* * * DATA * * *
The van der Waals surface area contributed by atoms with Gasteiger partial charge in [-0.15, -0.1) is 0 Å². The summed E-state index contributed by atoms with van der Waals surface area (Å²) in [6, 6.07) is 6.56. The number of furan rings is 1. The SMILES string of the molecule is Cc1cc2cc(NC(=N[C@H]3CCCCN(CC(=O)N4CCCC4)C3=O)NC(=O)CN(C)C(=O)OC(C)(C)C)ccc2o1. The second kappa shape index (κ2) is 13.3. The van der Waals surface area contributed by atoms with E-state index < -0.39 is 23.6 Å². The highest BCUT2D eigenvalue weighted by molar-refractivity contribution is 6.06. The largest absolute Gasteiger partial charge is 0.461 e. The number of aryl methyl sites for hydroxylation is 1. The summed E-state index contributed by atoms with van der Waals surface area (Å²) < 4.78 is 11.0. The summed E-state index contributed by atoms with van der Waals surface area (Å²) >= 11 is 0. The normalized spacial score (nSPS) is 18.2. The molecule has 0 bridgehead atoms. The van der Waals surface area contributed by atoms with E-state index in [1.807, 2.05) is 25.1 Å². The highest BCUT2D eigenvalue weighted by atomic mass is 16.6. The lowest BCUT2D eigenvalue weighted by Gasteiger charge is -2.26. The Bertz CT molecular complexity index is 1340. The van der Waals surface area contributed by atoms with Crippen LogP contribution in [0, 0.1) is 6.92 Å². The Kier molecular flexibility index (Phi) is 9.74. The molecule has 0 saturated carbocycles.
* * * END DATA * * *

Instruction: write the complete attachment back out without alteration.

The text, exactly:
The van der Waals surface area contributed by atoms with Gasteiger partial charge in [-0.15, -0.1) is 0 Å². The summed E-state index contributed by atoms with van der Waals surface area (Å²) in [6, 6.07) is 6.56. The number of furan rings is 1. The SMILES string of the molecule is Cc1cc2cc(NC(=N[C@H]3CCCCN(CC(=O)N4CCCC4)C3=O)NC(=O)CN(C)C(=O)OC(C)(C)C)ccc2o1. The second kappa shape index (κ2) is 13.3. The van der Waals surface area contributed by atoms with E-state index < -0.39 is 23.6 Å². The highest BCUT2D eigenvalue weighted by molar-refractivity contribution is 6.06. The largest absolute Gasteiger partial charge is 0.461 e. The number of aryl methyl sites for hydroxylation is 1. The summed E-state index contributed by atoms with van der Waals surface area (Å²) < 4.78 is 11.0. The summed E-state index contributed by atoms with van der Waals surface area (Å²) >= 11 is 0. The normalized spacial score (nSPS) is 18.2. The molecule has 0 bridgehead atoms. The van der Waals surface area contributed by atoms with E-state index in [1.807, 2.05) is 25.1 Å². The highest BCUT2D eigenvalue weighted by atomic mass is 16.6. The lowest BCUT2D eigenvalue weighted by Gasteiger charge is -2.26. The Bertz CT molecular complexity index is 1340. The van der Waals surface area contributed by atoms with Crippen LogP contribution in [0, 0.1) is 6.92 Å². The Kier molecular flexibility index (Phi) is 9.74. The molecule has 0 saturated carbocycles.